• Farmer Brett

Experiments with natural dyes and duck eggs part 1: cooking times and getting color to hold

I got it in my head that I wanted to figure out using natural dyes to dye our duck eggs. While I expected an adventure, it turned out to be more of an adventure than I anticipated.


I started, as one does, with a series of google searches. I looked at dozens of websites where homemakers and homesteaders described their perfectly successful natural egg dying experiences with beautiful pictures of colorful chicken eggs. I made a list of 42 possible dying agents to try.

42! Holy crap!

I embarked on experimenting with cooking times and color. These experiments all happened to the same batch of eggs, but I was assessing different things so will share them separately.


Some of the egg dying recipes on the internet say to boil the eggs in the dying agents. I didn’t try any of those this time since I don’t know enough about the process yet to combine different variables. Given what I’ve learned I may well do that in the future.


COOKING TIMES

Shaun is the family cook and while we’ve been eating duck eggs for years, I had never hard boiled them before this project. He is working on his own experiments (watch for updates related to milling our own grain for animal feed and mealworm production soon!) so I was on my own and boiled all these duck eggs myself.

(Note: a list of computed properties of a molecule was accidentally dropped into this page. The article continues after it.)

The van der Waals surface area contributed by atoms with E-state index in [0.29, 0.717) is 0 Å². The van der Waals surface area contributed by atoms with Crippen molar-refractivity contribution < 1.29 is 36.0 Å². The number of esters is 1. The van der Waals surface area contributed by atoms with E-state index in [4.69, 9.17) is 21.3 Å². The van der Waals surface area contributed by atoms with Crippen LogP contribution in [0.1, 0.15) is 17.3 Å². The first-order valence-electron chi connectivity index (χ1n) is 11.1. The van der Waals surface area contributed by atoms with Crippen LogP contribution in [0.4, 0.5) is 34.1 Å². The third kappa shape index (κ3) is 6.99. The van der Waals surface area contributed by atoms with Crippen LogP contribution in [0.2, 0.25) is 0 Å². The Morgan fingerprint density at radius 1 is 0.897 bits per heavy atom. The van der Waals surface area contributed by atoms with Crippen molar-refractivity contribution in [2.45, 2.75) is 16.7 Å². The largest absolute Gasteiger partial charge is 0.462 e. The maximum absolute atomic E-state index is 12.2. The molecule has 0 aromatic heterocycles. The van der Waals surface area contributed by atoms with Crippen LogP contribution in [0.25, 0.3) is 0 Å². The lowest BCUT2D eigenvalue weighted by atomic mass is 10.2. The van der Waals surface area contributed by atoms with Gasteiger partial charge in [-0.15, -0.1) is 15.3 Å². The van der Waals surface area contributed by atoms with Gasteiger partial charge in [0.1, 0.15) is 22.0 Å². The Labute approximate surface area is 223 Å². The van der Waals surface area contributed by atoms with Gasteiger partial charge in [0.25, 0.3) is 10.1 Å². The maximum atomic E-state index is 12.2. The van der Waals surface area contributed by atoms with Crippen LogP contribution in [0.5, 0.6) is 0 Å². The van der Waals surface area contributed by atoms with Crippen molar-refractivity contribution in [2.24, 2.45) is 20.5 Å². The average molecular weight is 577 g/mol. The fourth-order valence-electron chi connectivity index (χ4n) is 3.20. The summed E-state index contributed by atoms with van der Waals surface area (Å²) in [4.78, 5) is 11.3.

The internet was my friend and I found a useful description from Salt in my Coffee for how to hard boil duck eggs that I used and recommend. It had the added benefit of encouraging me to weigh all the duck eggs.


My tests included visual assessment, one bite of egg only with some yolk and some white, and the rest of the egg with garlic salt on it since I find that more delicious than plain eggs. We ate all these eggs over time, but I didn't track which were which to provide data about more than one dyed egg per batch. I only have pictures of the insides of the last batch of eggs. Left to my own devices, I am not very good at photo documentation.